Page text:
Rauner pushes plan for tolls on I-55

By Richard Wronski

Chicago Transportation Journal

Gov. Bruce Rauner’s efforts to end the political bottleneck in Springfield have stalled so far, but he might have better luck with a new proposal to ease the chronic traffic jams on the Stevenson Expressway (Interstate 55).

Flanked by state legislators from both parties, Rauner on Thursday announced support for a plan to widen 25 miles of I-55 with so-called “managed lanes.”  Under the concept known as congestion pricing, these lanes would be tolled, depending on the amount of traffic, and could be used by carpoolers.

Rauner called for exploring a so-called Public Private Partnership, or P3, between the Illinois Department of Transportation and private investors to develop the project.  The investors would provide the funding, estimated at $425 million. In return, the investors would recoup toll revenue for construction, operations and maintenance.

“By using existing resources to leverage private investment, we can build the type of infrastructure that allows Illinois to better compete in the 21st century,” Rauner said. “This is an innovative project that will create jobs, improve the region’s quality of life and show that Illinois is open for business.”

Plans for adding tolled lanes to I-55 are not new. Transportation planners have advocated the managed-lane concept for years. In December, Rauner’s transportation secretary, Randy Blankenhorn outlined the project at a public hearing in Countryside.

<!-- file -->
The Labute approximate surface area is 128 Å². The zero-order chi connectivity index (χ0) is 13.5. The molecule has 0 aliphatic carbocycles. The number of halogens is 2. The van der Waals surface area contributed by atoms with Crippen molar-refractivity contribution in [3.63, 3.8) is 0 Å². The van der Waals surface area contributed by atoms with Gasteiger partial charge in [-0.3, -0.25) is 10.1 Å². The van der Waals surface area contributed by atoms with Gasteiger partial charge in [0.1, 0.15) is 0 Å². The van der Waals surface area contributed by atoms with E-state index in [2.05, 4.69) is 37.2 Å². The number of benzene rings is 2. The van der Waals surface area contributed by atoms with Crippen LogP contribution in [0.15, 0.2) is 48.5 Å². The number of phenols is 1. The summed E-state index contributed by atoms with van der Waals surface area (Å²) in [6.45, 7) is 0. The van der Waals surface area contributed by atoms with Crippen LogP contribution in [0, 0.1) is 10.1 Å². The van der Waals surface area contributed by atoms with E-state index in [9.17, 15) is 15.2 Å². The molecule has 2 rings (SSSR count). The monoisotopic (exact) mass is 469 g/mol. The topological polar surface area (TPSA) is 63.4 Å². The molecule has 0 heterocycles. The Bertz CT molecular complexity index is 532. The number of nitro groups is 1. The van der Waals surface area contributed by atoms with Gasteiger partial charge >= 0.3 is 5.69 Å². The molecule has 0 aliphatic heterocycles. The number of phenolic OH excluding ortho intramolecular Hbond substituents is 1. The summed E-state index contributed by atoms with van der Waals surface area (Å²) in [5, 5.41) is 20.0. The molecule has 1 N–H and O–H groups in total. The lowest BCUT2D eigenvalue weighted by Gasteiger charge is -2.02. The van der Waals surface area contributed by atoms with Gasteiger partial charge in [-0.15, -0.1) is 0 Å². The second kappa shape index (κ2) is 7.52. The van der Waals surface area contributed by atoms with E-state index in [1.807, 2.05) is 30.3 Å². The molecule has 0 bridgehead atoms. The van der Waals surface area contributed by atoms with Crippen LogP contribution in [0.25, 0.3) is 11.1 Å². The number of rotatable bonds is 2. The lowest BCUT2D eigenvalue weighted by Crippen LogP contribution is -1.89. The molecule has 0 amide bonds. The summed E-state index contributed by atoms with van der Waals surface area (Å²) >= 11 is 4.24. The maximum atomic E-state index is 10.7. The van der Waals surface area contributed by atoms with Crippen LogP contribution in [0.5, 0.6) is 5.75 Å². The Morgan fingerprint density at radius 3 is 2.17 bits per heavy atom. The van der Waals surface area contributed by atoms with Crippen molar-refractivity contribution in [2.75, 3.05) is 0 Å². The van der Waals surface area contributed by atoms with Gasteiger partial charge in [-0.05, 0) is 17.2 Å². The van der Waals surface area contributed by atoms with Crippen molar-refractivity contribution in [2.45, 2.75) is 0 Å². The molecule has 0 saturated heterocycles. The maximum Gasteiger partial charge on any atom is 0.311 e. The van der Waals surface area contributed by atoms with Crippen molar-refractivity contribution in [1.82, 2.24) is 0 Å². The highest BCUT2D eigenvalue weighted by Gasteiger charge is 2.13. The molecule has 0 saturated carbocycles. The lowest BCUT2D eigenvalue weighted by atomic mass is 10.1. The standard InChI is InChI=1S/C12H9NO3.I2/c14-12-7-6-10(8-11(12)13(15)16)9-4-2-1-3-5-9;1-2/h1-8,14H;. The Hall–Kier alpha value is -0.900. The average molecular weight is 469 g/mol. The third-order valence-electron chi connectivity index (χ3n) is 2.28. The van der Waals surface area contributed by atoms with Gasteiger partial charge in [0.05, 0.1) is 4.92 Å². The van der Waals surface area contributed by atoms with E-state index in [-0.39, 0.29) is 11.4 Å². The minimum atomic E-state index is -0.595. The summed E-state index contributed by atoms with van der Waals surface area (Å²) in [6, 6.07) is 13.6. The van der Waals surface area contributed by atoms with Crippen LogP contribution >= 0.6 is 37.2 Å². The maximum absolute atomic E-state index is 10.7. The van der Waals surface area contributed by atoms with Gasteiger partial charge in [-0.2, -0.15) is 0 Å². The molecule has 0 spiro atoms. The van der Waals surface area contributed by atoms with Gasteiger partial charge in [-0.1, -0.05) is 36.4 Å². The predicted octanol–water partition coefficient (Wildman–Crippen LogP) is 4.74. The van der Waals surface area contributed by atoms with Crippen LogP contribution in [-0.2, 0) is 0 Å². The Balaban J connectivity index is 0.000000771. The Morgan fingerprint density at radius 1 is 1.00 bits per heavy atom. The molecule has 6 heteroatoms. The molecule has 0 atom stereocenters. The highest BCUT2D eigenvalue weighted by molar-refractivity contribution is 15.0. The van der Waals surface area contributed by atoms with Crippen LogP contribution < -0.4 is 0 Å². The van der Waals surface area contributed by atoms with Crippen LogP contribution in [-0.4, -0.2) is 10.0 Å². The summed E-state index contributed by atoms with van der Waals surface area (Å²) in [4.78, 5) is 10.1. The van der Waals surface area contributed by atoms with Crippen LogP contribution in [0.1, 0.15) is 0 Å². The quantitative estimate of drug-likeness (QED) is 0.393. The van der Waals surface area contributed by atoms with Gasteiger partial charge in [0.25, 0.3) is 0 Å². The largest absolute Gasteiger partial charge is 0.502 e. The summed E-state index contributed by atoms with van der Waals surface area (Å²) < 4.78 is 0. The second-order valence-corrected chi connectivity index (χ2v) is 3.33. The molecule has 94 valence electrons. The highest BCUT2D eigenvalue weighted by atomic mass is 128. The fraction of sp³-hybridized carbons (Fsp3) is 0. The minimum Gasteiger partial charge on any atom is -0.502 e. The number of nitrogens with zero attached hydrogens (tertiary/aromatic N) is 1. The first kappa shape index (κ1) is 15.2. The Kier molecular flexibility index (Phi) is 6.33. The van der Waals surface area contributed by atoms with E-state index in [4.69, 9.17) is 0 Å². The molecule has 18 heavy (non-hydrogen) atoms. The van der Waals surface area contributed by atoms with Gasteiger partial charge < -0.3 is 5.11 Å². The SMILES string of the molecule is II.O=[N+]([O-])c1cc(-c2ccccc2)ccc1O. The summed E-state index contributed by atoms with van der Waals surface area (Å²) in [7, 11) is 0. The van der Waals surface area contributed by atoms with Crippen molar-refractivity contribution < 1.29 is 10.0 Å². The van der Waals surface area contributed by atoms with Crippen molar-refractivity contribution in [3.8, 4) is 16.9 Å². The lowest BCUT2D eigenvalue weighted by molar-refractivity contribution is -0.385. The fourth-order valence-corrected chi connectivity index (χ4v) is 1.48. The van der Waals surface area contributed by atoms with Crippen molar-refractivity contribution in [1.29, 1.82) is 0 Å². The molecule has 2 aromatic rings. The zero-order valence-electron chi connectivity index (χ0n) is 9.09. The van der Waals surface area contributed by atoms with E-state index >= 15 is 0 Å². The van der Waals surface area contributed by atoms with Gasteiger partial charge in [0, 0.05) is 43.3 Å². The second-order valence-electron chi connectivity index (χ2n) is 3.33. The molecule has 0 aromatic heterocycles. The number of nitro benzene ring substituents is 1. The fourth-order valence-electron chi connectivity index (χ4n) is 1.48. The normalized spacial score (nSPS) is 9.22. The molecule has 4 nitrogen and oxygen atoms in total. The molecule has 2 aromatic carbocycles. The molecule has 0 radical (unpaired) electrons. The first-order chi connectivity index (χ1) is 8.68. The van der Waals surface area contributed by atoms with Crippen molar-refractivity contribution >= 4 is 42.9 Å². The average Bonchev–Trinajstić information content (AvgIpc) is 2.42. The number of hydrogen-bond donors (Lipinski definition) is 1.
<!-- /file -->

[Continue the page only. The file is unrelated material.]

Still,…

Something new for Chicago

Hello, Chicago. This marks the debut of a new source of information for the millions of Chicago area residents and businesses who must get around the metropolitan area each day, whether by car, bus or train (and bike, too). Just a few years ago, there were at least five reporters working for Chicago newspapers and radio stations whose “beat” was transportation and who provided this information. Not any more.

While those beats have disappeared, the news has not. Chicagoans still need to know the best ways to get around. They need to know how their expressways and tollways are being managed and maintained. They need to know if their buses and trains are operating properly and on time. They need to know who runs the transit agencies, and why those officials make the decisions they do. They need to how their tax money and fares are being spent. They need a watchdog.

The Chicago Transportation Journal’s goal is to address those needs. We’ll do so by providing in-depth coverage of issues unavailable elsewhere. For example, if your bus or train is consistently late, we’ll tell you why and what’s being done to fix the problem. We’ll delve into the decision-making behind the policies and actions taken by transportation agencies. We’ll also provide a forum for transportation users, providers and experts. We welcome other voices.

Transportation is a multibillion-dollar industry, and Chicago is the transportation hub of the nation. All the major freight railroads, Amtrak, and many of the key interstate highways pass through the region. We have two of the nation’s busiest airports, O’Hare and Midway. This site also hopes to keep an eye on the freight rail, trucking and aviation industries, areas not covered by other media.

The Chicago Transportation Journal is making a…